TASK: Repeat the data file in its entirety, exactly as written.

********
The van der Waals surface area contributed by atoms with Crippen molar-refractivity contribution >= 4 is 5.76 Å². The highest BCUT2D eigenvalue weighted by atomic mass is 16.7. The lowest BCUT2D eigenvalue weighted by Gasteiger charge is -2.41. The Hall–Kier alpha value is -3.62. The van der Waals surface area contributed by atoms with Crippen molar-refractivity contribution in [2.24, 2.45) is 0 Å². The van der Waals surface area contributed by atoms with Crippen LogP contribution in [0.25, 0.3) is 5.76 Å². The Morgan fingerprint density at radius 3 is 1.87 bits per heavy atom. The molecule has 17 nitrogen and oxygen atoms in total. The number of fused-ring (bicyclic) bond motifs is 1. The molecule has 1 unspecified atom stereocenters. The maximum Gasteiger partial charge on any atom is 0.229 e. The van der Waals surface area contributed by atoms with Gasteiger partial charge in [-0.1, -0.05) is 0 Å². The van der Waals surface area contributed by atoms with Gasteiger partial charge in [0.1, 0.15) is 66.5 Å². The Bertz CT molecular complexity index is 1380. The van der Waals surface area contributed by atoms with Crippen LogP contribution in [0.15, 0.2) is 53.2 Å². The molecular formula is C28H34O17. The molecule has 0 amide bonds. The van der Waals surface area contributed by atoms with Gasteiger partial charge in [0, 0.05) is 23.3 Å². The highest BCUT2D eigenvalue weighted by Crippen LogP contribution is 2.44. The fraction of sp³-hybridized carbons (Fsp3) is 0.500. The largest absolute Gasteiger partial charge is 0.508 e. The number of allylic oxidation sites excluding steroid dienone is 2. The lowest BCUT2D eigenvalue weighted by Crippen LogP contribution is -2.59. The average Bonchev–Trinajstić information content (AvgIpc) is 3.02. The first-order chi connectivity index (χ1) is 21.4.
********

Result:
The van der Waals surface area contributed by atoms with Crippen molar-refractivity contribution >= 4 is 5.76 Å². The highest BCUT2D eigenvalue weighted by atomic mass is 16.7. The lowest BCUT2D eigenvalue weighted by Gasteiger charge is -2.41. The Hall–Kier alpha value is -3.62. The van der Waals surface area contributed by atoms with Crippen molar-refractivity contribution in [2.24, 2.45) is 0 Å². The van der Waals surface area contributed by atoms with Crippen LogP contribution in [0.25, 0.3) is 5.76 Å². The Morgan fingerprint density at radius 3 is 1.87 bits per heavy atom. The molecule has 17 nitrogen and oxygen atoms in total. The number of fused-ring (bicyclic) bond motifs is 1. The molecule has 1 unspecified atom stereocenters. The maximum Gasteiger partial charge on any atom is 0.229 e. The van der Waals surface area contributed by atoms with Gasteiger partial charge in [-0.1, -0.05) is 0 Å². The van der Waals surface area contributed by atoms with Gasteiger partial charge in [0.1, 0.15) is 66.5 Å². The Bertz CT molecular complexity index is 1380. The van der Waals surface area contributed by atoms with Crippen LogP contribution in [0.15, 0.2) is 53.2 Å². The molecular formula is C28H34O17. The molecule has 0 amide bonds. The van der Waals surface area contributed by atoms with Gasteiger partial charge in [0, 0.05) is 23.3 Å². The highest BCUT2D eigenvalue weighted by Crippen LogP contribution is 2.44. The fraction of sp³-hybridized carbons (Fsp3) is 0.500. The largest absolute Gasteiger partial charge is 0.508 e. The number of allylic oxidation sites excluding steroid dienone is 2. The lowest BCUT2D eigenvalue weighted by Crippen LogP contribution is -2.59. The average Bonchev–Trinajstić information content (AvgIpc) is 3.02. The first-order chi connectivity index (χ1) is 21.4.